What is a psychometric test, and how do you practise (with examples)?
There’s no need to worry about psychometric tests.
Last updated: 24 May 2023
What you’ll learn:
- What is a psychometric test?
- Why do employers use psychometric tests?
- How to practise for a psychometric test
- Examples of psychometric test questions
Applying for a job in New Zealand can feel like a long process. From searching for roles, to writing your CV and cover letter to attending interviews, you’ll probably feel pretty tired by the end of it.
And, just as you’re getting to the end of it, you’re hit with the psychometric test. These two words have the ability to strike fear into many of us, often because we don’t know what they are, and what will be involved.
To show you that psychometric tests are nothing to be afraid of, here, we’ll break down what they are, and how you can prepare for them.
What is a psychometric test?
Psychometric tests are tests designed by psychologists, and are often used to help determine whether a job applicant is a suitable personality and intellectual fit for a role.
Typically, the type of psychometric test you might face as part of a job application will be multiple choice, and could consist of aptitude questions and/or personality questionnaires. Aptitude questions could involve identifying the next shape in a pattern, while a personality question might be along the lines of ‘I have trouble standing up for myself’, and ask you to rank how true this is for you from one to five.
Psychometric tests are what’s known as standardised tests, in that the questions you’re asked, and the way that they’re scored, is the same for everyone. For example, this means that the personality questions you’re asked will have nothing to do with how you’ve come across during an interview, and will likely be the same for all applicants going for the role.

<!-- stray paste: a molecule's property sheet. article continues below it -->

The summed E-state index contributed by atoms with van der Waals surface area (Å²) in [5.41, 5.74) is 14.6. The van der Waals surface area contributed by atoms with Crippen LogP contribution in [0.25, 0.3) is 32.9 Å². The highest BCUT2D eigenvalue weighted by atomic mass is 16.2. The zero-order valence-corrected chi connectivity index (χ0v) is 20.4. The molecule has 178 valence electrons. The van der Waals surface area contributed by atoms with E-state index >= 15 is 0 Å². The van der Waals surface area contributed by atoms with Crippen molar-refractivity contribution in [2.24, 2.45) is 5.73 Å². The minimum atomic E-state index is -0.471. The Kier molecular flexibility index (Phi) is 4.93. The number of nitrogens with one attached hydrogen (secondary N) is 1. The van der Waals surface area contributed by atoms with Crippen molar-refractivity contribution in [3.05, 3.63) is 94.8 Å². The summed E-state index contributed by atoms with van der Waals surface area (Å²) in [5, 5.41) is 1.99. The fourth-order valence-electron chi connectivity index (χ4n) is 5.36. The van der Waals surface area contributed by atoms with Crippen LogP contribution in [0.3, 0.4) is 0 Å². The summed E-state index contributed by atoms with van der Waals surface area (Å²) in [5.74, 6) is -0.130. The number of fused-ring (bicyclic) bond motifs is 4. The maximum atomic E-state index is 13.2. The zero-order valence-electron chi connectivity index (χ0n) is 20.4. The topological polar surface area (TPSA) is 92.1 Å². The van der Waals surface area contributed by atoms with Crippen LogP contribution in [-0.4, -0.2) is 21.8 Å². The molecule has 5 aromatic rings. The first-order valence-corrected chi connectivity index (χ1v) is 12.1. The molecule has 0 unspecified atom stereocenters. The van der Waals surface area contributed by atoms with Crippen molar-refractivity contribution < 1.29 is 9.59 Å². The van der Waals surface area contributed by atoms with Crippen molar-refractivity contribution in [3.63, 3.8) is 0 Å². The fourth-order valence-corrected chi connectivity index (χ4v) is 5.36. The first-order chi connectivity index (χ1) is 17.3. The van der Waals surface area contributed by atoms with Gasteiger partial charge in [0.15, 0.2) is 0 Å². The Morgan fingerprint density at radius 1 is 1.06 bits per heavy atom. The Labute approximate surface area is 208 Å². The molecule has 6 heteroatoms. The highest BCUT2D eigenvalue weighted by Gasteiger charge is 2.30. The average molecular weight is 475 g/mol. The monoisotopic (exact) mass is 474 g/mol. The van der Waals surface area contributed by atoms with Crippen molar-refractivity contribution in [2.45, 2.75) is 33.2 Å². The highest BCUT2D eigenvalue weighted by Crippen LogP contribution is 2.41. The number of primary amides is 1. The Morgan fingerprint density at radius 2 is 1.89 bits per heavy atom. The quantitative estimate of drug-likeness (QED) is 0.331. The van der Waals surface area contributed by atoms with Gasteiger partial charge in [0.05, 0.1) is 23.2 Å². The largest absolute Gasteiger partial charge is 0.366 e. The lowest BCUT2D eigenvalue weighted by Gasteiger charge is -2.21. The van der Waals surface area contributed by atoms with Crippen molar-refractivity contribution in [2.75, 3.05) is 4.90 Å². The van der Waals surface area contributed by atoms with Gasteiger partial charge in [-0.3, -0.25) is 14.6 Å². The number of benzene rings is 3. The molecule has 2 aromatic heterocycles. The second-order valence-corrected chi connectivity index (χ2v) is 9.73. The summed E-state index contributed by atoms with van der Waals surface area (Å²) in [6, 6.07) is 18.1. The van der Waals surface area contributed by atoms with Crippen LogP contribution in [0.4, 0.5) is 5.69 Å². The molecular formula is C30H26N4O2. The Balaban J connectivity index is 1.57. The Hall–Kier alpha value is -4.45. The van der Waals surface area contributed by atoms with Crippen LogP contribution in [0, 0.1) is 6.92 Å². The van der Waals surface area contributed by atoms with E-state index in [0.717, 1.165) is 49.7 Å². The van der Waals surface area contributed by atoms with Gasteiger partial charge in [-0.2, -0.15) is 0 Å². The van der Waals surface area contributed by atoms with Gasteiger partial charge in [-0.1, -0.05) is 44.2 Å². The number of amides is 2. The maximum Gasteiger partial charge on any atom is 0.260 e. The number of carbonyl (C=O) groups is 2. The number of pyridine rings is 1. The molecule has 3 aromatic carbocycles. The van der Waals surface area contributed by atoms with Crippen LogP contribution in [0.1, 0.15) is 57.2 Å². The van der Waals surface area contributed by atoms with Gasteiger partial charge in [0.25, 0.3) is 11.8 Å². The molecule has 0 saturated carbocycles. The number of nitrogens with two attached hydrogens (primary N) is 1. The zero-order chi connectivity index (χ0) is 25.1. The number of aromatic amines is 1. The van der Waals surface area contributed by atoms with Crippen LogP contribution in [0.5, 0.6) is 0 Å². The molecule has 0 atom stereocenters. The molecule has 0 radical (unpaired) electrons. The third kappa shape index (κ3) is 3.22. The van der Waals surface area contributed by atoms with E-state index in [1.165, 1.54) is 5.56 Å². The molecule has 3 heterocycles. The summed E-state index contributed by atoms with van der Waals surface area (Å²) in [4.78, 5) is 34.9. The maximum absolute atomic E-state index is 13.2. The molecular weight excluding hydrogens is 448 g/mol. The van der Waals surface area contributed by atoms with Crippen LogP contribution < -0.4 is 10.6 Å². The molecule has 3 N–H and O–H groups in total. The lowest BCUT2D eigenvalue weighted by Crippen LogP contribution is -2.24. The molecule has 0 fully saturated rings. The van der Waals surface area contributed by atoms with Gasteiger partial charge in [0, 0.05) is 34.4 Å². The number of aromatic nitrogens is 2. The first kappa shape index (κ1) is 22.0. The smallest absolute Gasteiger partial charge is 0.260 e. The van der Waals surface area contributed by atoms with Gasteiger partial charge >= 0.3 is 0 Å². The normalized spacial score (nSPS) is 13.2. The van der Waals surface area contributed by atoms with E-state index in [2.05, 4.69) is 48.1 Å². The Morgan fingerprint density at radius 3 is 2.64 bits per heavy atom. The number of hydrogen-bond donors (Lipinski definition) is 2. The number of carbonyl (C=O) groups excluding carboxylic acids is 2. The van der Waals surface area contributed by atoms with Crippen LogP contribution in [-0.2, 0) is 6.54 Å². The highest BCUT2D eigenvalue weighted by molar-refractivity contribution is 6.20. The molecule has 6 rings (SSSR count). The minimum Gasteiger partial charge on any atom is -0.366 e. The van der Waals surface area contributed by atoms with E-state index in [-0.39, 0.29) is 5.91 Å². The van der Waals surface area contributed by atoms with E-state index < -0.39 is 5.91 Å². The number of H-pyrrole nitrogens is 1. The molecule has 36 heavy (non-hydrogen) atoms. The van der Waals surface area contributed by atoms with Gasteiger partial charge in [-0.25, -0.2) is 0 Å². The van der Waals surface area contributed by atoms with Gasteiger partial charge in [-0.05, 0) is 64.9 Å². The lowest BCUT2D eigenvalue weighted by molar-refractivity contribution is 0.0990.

Psychometric tests help emplolyers decide whether a job applicant is a suitable personality and intellectual fit for a role.
Why do employers use psychometric tests
Every stage of your job application offers an opportunity for the hiring manager or recruiter to evaluate how well suited you are to the job they’re advertising, and a psychometric test is just part of this. Specifically, because psychometric tests are scored, it gives them some tangible data to include in their decision-making process.
For example, being good at non-verbal reasoning (a type of aptitude question) can demonstrate to an employer that you’re good at thinking on your feet and making decisions quickly. It also shows an ability to think logically, and is particularly valued in STEM (science, technology, engineering and maths) fields.
The personality question side of psychometric tests allow the hiring manager to assess how well they think you’ll fit into the culture. Unlike the aptitude side of the test, there’s no correct answer to these questions, but, of course, if you were coming across as someone with little regard for those working around you, it might ring alarm bells for your potential employer.
Example psychometric questions
For this side of the test, you might be asked to rank, on a scale of 1 (strongly disagree), 2 (somewhat disagree), 3 (neutral), 4 (somewhat agree), 5 (strongly agree) how well the following match your personality/working style:
- I enjoy working with others to complete tasks
- I am comfortable providing constructive criticism to colleagues